If you can go asynchronous you can use the scalable webhook
This is a pattern that demonstrates how use handle distributed transactions within a serverless system. It also demonstrates single table DynamoDB design inspired by Alex Debrie
Deconstructing The Saga Step Function
If you need to make multiple smaller transactions pass or fail in one atomic unit like in the example where you are booking a holiday and need flights and hotel booked together.
This is a SAGA design pattern implemented with Step Functions, you could try implementing it with other components but it will probably be less efficient.
This is a pattern from Jeremy Daly for integrating serverless resources like Lambda with non serverless ones like RDS in an asynchronous flow.
Deconstructing The Scalable Webhook
If you cannot predict your volume of traffic and you can use an asynchronous process to process the events
The RDS Proxy but the scalable webhook can be applied to any resource, not just RDS.
This is a simple MVP implementation of AWS AppSync to use GraphQL to query a Lambda resolver and a DynamoDB table.
GraphQL allows your consumer to specify what pieces of information they need from your API which is really powerful. It also is helpful as an extra unifying wrapper on top of disparate APIs
You could deploy Apollo in a Lambda Function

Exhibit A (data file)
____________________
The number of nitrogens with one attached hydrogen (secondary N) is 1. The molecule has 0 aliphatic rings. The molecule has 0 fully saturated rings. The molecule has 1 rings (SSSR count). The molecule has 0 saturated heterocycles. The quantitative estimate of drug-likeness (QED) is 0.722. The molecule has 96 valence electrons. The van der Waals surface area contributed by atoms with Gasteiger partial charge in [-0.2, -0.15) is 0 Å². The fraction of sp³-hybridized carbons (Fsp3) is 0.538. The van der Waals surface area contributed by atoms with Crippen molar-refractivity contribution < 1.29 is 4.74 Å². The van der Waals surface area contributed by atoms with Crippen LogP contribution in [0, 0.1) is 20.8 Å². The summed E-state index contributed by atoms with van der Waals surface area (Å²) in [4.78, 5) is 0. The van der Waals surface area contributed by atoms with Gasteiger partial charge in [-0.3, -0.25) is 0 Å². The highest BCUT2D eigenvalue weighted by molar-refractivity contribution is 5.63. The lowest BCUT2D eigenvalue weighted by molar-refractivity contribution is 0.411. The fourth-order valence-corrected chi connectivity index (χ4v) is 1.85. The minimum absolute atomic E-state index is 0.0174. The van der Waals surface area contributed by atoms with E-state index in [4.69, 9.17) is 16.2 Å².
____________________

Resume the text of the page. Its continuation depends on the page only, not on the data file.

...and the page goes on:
The most basic pattern on cdkpatterns, the start of most peoples serverless journey. This is an API Gateway HTTP API, connected to a Lambda Function that queries DynamoDB
If you need to expose your DynamoDB table (or other serverless component) with a RESTful endpoint.
The Simple GraphQL service and The Dynamo Streamer
This is a simple State Machine implementation using Step Functions to implement the pattern of the same name described by Jeremy Daly
If you have complex orchestration logic between multiple Lambda Functions
It is possible to also build event driven flows with EventBridge and Rules. You get a lot for free with Step Functions though like complete insights into every step executed
Learn about using AWS X-Ray for tracing events through your system. This pattern has X-Ray enabled on API Gateway, Lambda, DynamoDB, External HTTP calls, SNS and SQS
If you use serverless components in your system you should be using a tracing system to understand its behaviour
You can instrument some third party alternatives like Thundra